Iglesia sued in federal district court to challenge the agency's denial of the R-1 visa application under the Administrative Procedure Act (“APA”), 5 U.S.C. § 702. It moved for summary judgment, arguing (1) it had demonstrated its ability to pay Mr. Medina-Valdez, and (2) as to RFRA, (a) the compensation regulation violated RFRA, and (b) the AAO wrongly claimed it lacked jurisdiction to grant a RFRA exemption.5

The district court affirmed the agency's denial on two grounds: (1) the AAO's decision that Iglesia lacked the ability to pay Mr. Medina-Valdez was not “arbitrary and capricious,” and (2) the compensation regulation did not substantially burden Iglesia's religious exercise. The court said the compensation regulation “merely require[d] Iglesia to establish that it is able to compensate [Mr. Medina-Valdez] by submitting ‘verifiable evidence.’ ” Iglesia Pentecostal Casa De Dios Para Las Naciones, Inc. v. Johnson, No. 15-CV-2612-DDC-GEB, 2016 WL 3936435, at *10 (D. Kan. July 21, 2016) (quoting 8 C.F.R. § 214.2(r)(11)). The regulation did not interfere with Iglesia's ability to compensate Mr. Medina-Valdez through “love offerings.”6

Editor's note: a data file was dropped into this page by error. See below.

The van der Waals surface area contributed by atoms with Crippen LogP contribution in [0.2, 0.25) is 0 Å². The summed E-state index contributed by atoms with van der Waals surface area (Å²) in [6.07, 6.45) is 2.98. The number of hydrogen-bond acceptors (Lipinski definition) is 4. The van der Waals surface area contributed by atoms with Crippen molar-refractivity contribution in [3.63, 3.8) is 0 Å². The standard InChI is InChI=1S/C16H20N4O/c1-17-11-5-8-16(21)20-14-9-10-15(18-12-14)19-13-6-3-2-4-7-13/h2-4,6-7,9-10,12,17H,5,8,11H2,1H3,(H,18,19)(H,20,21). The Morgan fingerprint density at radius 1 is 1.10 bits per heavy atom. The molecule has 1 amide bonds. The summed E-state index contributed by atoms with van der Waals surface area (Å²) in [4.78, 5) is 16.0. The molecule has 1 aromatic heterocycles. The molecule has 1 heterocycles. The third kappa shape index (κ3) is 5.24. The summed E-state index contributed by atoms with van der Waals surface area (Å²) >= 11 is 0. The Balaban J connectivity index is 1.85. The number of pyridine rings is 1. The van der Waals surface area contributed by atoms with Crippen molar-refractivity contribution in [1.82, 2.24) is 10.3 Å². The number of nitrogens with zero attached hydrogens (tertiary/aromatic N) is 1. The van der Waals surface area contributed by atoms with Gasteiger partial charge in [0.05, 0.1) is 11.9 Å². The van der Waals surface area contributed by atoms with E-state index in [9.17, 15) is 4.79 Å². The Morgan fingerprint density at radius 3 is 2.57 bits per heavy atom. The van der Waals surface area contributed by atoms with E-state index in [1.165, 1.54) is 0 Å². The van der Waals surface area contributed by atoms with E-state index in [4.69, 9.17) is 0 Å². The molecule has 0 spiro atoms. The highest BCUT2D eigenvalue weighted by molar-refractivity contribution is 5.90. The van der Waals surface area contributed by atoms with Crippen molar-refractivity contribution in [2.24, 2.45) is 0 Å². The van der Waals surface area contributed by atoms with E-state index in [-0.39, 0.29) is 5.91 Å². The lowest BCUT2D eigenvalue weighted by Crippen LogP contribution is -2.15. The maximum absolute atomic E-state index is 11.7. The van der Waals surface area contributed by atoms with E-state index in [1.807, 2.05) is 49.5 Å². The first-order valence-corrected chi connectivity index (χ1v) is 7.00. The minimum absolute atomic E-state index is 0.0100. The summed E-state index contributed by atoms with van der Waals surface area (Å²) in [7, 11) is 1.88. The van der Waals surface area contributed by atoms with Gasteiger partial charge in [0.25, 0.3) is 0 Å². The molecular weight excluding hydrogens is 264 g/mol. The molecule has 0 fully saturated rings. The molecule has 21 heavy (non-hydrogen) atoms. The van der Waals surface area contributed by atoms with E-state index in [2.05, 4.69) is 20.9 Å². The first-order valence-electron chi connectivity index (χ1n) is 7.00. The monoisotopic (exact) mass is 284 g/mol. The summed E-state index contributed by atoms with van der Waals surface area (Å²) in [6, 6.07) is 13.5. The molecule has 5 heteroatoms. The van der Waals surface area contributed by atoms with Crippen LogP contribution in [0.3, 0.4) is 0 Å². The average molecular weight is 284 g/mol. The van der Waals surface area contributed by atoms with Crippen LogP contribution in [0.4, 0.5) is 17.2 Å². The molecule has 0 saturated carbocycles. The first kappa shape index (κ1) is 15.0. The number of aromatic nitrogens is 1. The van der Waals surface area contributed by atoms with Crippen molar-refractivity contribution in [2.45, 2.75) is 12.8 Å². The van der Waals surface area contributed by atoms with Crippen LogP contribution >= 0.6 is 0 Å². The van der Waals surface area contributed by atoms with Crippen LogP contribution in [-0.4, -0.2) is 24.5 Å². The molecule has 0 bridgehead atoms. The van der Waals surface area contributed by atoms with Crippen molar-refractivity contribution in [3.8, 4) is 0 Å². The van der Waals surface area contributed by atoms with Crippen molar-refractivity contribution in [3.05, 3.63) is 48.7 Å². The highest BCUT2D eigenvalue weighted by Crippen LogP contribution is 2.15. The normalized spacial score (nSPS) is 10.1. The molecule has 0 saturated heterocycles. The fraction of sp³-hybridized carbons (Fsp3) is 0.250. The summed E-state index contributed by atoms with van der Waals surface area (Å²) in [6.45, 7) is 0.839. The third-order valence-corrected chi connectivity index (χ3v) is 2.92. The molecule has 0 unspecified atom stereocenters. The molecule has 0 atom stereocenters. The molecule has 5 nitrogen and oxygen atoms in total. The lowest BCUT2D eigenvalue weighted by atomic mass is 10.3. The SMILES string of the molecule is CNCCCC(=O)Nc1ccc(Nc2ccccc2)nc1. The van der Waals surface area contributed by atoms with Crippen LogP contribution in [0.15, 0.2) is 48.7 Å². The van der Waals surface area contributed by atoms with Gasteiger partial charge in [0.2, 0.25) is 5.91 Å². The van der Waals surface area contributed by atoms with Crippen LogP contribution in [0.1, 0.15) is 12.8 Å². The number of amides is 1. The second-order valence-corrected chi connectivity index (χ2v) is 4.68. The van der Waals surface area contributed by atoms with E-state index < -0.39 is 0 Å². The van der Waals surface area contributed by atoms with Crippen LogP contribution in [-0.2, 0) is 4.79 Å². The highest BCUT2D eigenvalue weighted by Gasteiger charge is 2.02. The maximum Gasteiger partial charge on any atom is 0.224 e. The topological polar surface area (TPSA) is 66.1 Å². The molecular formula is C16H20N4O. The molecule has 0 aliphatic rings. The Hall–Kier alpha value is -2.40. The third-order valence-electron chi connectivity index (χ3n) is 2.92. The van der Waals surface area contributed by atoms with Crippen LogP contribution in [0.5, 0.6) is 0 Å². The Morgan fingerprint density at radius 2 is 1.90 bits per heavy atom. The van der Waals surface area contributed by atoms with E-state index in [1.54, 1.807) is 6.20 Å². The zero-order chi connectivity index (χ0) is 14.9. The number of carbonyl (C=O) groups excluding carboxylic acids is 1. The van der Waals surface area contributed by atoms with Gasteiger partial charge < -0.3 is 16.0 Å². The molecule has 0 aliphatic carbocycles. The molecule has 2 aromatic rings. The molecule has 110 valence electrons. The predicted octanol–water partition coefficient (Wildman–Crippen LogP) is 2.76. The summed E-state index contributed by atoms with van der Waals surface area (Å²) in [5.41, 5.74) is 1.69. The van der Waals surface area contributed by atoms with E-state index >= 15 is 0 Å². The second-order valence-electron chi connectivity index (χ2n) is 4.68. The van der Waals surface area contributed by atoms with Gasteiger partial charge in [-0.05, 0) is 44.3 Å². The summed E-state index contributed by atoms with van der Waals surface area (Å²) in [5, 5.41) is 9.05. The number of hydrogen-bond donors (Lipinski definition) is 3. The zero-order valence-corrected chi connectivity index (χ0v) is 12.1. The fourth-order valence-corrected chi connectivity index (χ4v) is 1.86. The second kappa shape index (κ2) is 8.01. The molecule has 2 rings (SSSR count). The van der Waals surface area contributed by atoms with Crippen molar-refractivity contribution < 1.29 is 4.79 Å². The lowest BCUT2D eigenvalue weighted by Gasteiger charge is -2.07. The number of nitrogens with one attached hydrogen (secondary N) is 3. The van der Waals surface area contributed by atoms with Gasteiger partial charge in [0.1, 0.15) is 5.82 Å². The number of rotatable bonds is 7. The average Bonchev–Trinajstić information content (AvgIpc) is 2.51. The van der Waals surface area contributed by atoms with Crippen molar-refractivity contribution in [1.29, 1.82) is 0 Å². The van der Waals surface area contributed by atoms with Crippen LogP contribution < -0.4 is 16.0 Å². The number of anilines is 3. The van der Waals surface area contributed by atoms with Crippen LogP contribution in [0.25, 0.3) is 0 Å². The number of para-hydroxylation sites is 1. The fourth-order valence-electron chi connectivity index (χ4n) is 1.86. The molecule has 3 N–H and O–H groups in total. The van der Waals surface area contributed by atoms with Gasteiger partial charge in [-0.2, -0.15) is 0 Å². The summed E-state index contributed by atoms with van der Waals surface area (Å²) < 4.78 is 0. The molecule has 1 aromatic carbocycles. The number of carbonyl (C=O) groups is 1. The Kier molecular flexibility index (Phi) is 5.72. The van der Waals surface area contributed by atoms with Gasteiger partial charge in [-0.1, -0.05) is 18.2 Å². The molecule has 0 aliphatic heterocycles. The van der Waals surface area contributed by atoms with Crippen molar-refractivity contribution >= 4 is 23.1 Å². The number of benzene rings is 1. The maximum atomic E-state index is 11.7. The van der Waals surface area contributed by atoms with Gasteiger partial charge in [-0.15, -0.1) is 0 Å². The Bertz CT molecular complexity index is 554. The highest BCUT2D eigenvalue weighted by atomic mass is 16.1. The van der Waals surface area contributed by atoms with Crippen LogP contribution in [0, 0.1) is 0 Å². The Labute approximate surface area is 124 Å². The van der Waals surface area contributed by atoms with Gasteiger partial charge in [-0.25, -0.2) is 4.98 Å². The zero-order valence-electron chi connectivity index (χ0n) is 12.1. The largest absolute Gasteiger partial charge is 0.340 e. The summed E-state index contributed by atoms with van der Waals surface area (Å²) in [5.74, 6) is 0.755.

II. DISCUSSION

Iglesia appeals, arguing (1) the compensation regulation violates RFRA by imposing a substantial burden on the church's religious exercise,7 and (2) the district court violated the Chenery doctrine by affirming the agency's decision on alternative grounds. It has abandoned its contention that it had met the compensation regulation.8 We hold Iglesia has not alleged facts sufficient to support its RFRA claim, and its Chenery argument lacks merit.